|Diagrams and Charts|
Although presenting tables of numbers can be very informative, they can lack visual impact. You may want the user to see the message instantly. A diagram, chart or graph can help by summarising the key features of the data, and representing it as a picture.
This topic looks only at diagrams and charts. For help with using graphs to illustrate your work see the sub topic ‘Graphs’ beneath the title for this topic or in the menu to the left of the screen.
For help with interpreting diagrams and charts see the sub topic 'Interpreting Data' beneath the title for this topic or in the menu to the left of the screen.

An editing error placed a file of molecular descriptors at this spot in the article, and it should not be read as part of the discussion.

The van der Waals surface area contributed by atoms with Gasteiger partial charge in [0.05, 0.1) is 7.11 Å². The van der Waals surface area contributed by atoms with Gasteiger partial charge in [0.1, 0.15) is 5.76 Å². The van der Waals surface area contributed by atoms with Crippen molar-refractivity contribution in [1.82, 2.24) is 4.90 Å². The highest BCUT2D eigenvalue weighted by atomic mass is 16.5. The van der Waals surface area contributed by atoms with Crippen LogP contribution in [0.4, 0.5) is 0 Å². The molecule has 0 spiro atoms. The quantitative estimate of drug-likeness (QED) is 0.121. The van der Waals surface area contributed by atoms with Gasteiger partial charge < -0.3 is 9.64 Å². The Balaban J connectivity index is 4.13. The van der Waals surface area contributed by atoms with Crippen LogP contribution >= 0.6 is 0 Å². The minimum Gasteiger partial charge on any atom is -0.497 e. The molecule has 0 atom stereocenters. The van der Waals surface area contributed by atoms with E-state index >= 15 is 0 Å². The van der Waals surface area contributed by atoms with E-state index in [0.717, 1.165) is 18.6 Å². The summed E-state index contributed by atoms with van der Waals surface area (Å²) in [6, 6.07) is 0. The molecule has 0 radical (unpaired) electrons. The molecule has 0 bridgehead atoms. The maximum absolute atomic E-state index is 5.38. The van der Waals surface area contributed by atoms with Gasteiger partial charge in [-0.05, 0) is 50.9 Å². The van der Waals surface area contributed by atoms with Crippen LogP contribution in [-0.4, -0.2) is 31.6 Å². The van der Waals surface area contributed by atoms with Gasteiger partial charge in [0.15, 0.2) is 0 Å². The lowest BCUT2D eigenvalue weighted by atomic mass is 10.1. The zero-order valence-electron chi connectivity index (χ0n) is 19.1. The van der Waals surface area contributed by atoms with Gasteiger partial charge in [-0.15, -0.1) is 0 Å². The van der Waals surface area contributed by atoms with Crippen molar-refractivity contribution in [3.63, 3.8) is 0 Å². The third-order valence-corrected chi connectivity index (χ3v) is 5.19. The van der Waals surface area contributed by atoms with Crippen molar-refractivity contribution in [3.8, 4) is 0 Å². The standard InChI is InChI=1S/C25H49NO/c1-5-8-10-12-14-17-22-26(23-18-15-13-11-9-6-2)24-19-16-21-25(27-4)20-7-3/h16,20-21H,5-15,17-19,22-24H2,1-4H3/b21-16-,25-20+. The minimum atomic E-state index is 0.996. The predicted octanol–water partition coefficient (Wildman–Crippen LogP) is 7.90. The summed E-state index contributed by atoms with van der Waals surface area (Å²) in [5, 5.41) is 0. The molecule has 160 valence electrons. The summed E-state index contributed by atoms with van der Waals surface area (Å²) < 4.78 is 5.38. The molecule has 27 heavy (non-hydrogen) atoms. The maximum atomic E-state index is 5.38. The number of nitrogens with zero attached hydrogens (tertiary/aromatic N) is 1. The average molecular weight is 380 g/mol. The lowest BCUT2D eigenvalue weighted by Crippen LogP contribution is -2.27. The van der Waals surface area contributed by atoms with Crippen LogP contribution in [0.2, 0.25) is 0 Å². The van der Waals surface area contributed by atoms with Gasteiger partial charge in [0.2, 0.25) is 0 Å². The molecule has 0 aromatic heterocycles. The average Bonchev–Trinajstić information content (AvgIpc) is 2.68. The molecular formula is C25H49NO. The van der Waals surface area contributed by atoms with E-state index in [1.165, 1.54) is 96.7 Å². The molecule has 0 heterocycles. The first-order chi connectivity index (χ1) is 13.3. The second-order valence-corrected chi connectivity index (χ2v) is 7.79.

You can scroll down to read all the help in this topic or click on one of the links below to go straight to a specific area.
What type of diagram or chart to use?
There are many different types of diagram and chart. To help decide which best suits your needs, each of the following is looked at in detail below:
It may also help you decide which to use if you consider the difference between discrete and continuous data.
Once you have chosen the type of diagram or chart you want to use, you will need to decide:
Written by Louise Thorpe, Learning and
Teaching Institute, Sheffield Hallam
Courseware designed by Mark Briggs, Centre for Multimedia in Education, Sheffield Hallam University
© LTI, Sheffield Hallam University, 2000
This information is for the use of students enrolled on SHU courses only.